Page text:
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Intense exercise while pregnant- is it safe?(10 Posts)
My midwife told me that I can continue any exercise I was doing before I was pregnant. However, I do crossfit and I find the workouts very intense and demanding. I also have 2 friends who have had miscarriages in the first trimester that they swear we're down to intense exercise (one went running, one did gymnastics) Anyone know if there is any real evidence out there to show if intense exercise is safe?
As long as you have no other risk factors, evidence says that:
A) continuing exercise in pregnancy is safe IF you listen to your body and slow down when it tells you too.
B) you take precautions with regards to form, and may have to reduce the weight you lift due to an increase in the hormone relaxin increasing the risk of injury (ligament/ pulled muscles).
C) reduce instances of exercises specifically targeting the core after 12 weeks.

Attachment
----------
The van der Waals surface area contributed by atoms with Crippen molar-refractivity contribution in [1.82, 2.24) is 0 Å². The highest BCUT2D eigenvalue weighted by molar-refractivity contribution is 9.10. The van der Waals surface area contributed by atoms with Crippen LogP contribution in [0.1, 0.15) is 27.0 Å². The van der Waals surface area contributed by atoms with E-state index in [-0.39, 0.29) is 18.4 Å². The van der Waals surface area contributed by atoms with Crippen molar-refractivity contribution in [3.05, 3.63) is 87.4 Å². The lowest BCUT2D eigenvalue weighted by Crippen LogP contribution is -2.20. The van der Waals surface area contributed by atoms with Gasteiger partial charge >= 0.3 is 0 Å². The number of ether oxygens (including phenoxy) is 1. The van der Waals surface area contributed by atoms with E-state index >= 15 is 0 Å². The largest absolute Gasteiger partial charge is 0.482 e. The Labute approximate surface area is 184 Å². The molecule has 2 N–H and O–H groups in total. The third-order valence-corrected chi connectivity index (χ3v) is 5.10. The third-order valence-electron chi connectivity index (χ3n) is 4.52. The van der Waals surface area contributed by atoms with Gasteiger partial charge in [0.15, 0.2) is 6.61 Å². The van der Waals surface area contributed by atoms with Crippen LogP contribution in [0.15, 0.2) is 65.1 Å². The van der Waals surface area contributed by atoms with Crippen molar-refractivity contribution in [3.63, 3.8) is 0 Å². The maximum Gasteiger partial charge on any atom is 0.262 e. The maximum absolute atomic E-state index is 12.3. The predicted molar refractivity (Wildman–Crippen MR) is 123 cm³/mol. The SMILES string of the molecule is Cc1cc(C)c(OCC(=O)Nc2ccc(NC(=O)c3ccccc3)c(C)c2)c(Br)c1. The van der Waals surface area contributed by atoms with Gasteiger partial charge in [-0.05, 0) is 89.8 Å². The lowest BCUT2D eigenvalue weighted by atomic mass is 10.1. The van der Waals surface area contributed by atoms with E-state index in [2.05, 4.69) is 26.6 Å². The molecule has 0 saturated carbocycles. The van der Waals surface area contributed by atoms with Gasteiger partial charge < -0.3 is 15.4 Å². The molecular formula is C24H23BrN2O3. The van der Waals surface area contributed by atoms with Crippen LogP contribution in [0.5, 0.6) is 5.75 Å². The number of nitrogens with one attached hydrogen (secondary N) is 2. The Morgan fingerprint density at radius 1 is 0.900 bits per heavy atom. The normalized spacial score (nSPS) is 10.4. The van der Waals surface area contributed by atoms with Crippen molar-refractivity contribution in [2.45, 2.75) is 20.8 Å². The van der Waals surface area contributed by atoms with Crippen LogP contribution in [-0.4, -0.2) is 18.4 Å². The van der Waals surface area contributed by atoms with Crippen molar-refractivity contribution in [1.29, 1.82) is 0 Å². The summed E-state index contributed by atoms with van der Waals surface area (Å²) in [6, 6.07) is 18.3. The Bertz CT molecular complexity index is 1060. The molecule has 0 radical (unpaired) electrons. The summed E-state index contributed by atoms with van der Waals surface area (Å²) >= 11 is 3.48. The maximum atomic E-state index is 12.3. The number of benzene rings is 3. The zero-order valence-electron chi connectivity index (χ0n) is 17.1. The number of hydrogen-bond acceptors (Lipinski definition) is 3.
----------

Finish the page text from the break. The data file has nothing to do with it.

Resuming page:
D) evidence says that mothers who remain active in pregnancy have easier labours and recover quicker.
I did crossfit before pregnancy and managed to keep it up until about 22 weeks. It was okay. I have done crossfit for about 4 years, 2-3 times a week but I am not very serious about it. I don't compete. I don't really care that much about getting better, but love to go and stay healthy and the social end of it.
In the first trimester I was very dizzy. I didn't do any handstands and exercises like burpees where I stood up fast were hard. My coaches knew I was pregnant, and I told everyone else I had been unwell. I did step ups instead of box jumps. I immediately switched to low weights, but mostly because my coaches (men) wanted me too. Jumping rope made me wet my pants (but this is my third baby)